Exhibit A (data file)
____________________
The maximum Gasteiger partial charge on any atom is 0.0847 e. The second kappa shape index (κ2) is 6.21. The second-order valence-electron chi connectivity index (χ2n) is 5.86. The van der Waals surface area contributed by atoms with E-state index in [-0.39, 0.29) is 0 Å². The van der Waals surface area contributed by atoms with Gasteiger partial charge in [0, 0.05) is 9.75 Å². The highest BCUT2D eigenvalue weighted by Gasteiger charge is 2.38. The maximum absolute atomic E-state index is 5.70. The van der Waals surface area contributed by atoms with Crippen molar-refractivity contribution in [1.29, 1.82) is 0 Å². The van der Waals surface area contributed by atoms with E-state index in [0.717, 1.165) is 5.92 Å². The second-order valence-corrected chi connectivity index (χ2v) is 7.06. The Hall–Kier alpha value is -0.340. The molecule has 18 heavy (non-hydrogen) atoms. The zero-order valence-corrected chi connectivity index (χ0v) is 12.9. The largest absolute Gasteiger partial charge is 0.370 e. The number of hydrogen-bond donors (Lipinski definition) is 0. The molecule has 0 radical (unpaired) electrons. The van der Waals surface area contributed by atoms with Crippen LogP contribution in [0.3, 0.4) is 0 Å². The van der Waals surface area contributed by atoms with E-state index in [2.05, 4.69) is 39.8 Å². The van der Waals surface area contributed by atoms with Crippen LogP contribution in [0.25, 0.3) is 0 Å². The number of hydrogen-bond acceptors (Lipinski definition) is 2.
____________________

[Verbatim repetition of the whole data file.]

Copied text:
The maximum Gasteiger partial charge on any atom is 0.0847 e. The second kappa shape index (κ2) is 6.21. The second-order valence-electron chi connectivity index (χ2n) is 5.86. The van der Waals surface area contributed by atoms with E-state index in [-0.39, 0.29) is 0 Å². The van der Waals surface area contributed by atoms with Gasteiger partial charge in [0, 0.05) is 9.75 Å². The highest BCUT2D eigenvalue weighted by Gasteiger charge is 2.38. The maximum absolute atomic E-state index is 5.70. The van der Waals surface area contributed by atoms with Crippen molar-refractivity contribution in [1.29, 1.82) is 0 Å². The van der Waals surface area contributed by atoms with E-state index in [0.717, 1.165) is 5.92 Å². The second-order valence-corrected chi connectivity index (χ2v) is 7.06. The Hall–Kier alpha value is -0.340. The molecule has 18 heavy (non-hydrogen) atoms. The zero-order valence-corrected chi connectivity index (χ0v) is 12.9. The largest absolute Gasteiger partial charge is 0.370 e. The number of hydrogen-bond donors (Lipinski definition) is 0. The molecule has 0 radical (unpaired) electrons. The van der Waals surface area contributed by atoms with Crippen LogP contribution in [0.3, 0.4) is 0 Å². The van der Waals surface area contributed by atoms with E-state index in [2.05, 4.69) is 39.8 Å². The van der Waals surface area contributed by atoms with Crippen LogP contribution in [0.25, 0.3) is 0 Å². The number of hydrogen-bond acceptors (Lipinski definition) is 2.